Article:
Postnasal Drip: Causes & How to Eliminate the Problem

Q & A: Pull the Plug on Postnasal Drip

Dear Dr. Susan,

Lately I've had an annoying sensation of phlegm on the back of my throat, as though I need to clear my throat, cough, or swallow. Nothing I do makes it go away, and I find that I'm constantly swallowing, which makes my throat sore and fills me up with air. My doctor has looked at my throat and can't see anything wrong. Do you have any ideas? —Janet

Dear Janet,

It sounds like you have postnasal drip, which is a symptom of excessive mucus overflowing from your sinuses and nasal passages, where it's produced constantly to protect those tissues.

However if you do have cold symptoms you may find this article I wrote helpful.

Normally, that mucus is constantly being swept backward and swallowed, but when mucus production is excessive, the sweeping mechanism gets overwhelmed and mucus accumulates. So that explains the sensation of something in the back of your throat that needs to be swallowed or brought up.

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The real question is why has your mucus production increased? There are several possible answers. The one that fits your situation will determine the best treatment.

Here are some causes of postnasal drip:

► Plugs of food and cellular debris stuck in the nooks and crannies of the tissue at the back of your throat. This is especially common in people who consume dairy products.

► Tooth or gum problems, such as an infected tooth or chronic gingivitis. Once again, the associated inflammation ramps up the mucus production.

► Ongoing allergies—for example, hay fever, food allergies, or an allergy to pollen, dust, or mold spores. When exposed to the particular allergen to which you have an allergy, histamine is secreted into your upper respiratory tissues, irritating them and stimulating excess mucus production.

► Acid reflux or gastroesophageal reflux disease (GERD). In many cases, postnasal drip is the only clue that sufferers even have reflux. It occurs when acidic vapors from the reflux waft up into the throat and irritate the tissues there, stimulating more mucus production. In addition to the discomfort of postnasal drip, many sufferers have bad breath because accumulated mucus starts to decompose, giving off an unpleasant odor.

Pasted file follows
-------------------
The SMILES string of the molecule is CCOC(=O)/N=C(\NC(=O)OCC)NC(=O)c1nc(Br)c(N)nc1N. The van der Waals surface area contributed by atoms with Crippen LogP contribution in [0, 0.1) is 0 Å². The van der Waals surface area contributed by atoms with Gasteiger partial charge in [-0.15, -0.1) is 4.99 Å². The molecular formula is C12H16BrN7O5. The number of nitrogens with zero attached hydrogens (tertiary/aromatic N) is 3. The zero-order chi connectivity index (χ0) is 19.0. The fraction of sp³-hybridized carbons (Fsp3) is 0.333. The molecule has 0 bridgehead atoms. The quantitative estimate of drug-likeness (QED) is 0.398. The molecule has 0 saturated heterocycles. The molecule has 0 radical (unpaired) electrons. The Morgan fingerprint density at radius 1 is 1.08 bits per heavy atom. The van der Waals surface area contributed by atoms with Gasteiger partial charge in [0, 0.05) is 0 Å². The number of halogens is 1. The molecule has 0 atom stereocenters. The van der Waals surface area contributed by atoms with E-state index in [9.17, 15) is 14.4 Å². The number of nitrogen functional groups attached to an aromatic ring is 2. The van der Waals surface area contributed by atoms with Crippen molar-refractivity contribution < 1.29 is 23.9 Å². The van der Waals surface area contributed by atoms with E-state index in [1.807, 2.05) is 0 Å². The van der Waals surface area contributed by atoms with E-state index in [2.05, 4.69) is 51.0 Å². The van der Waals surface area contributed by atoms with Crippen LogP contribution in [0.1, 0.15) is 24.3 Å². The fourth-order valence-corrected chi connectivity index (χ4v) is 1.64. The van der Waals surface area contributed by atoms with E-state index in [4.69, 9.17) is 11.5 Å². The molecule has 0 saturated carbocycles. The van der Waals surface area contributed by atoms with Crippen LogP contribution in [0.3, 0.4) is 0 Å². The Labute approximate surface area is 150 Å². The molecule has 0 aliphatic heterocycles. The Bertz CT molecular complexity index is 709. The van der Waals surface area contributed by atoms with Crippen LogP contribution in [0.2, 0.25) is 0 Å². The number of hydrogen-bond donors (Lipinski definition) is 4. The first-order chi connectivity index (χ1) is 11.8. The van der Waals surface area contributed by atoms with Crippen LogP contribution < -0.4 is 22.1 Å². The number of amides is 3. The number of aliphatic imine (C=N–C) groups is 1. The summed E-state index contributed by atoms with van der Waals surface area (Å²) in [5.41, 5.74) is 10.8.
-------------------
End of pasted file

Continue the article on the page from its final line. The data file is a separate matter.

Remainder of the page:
Even more importantly, studies show that while sleeping, accumulated mucus can spill into the lungs and cause pneumonia (In Vivo).

Eliminating Post Nasal Drip

Postnasal drip gives sufferers a valuable heads-up that there's an underlying problem. To figure out what the problem is and get some immediate relief, I suggest starting with pulsatile nasal irrigation using a Grossan Hydro Pulse Sinus Irrigator (available by calling 1-800-211-8562). It cleans nasal and sinus passages and restores the sweeping mechanism that keeps mucus moving

In the process, it flushes out allergens and irritants that stimulate excess mucus production, soothes inflamed tissues, and eliminates bad breath.

Use it daily for two weeks, then once every week or two for general "housekeeping." If, after two weeks of daily use, your postnasal drip is completely gone, you probably just had too much debris and needed a good cleaning of your nasal passages and sinuses. If it has improved but is not completely gone, there's probably still an underlying problem. Here's what I suggest.

► Grab a magnifying mirror and a penlight, open wide, and see if you have food stuck in your tonsils. If you do, what you'll see is one or more holes in the tissues on the sides of your throat where white or yellowish material is peeking out. This rotting organic material irritates the tissues and stimulates increased mucus production.

Some people can remove the particles by pressing the tissue with a Q-tip or aiming the tip of a WaterPik into an adjacent hole. If you are queasy about doing this, you'll need to get help from an ear-nose-throat specialist.

► Eliminate all allergenic foods from your diet, including dairy, wheat, soy, and alcohol, for a full month and see if that makes a difference.

► Get your teeth and gums checked.

► While I do not recommend taking antihistamines on a long-term basis, if you try a low dose of a mild, over-the-counter antihistamine for a day or two and your postnasal drip improves, it's possible you have an allergic rhinosinusitis. If that's the case, refer to the article (links here) for tips on how to treat this condition.

► If after trying all of these things you're still uncomfortable, it's possible you have GERD.

Finally, natural anti-inflammatory supplements can help reduce allergic reactions. I suggest taking one or more of the following:

► Digestive enzymes, including 500-1,000 mg of bromelain; 200-300 mg of papain; and/or 300-500 mg of pancreatic enzymes, either with or immediately following a meal.

► MSM is useful for the treatment of food allergies. Take 250-750 mg of MSM granules three times a day with meals.

► Quercetin, a bioflavonoid found most abundantly in onions, is highly effective in lowering inflammation and inhibiting the release of histamines and other inflammatory substances. I recommend taking 300-600 mg once or twice a day.

To increase absorption rate, take it with bromelain.

Janet, with patience, persistence, and a logical approach to rule out and address underlying issues, I'm sure you'll be able to find the source of your post-nasal drip and resolve it.

Dr Susan

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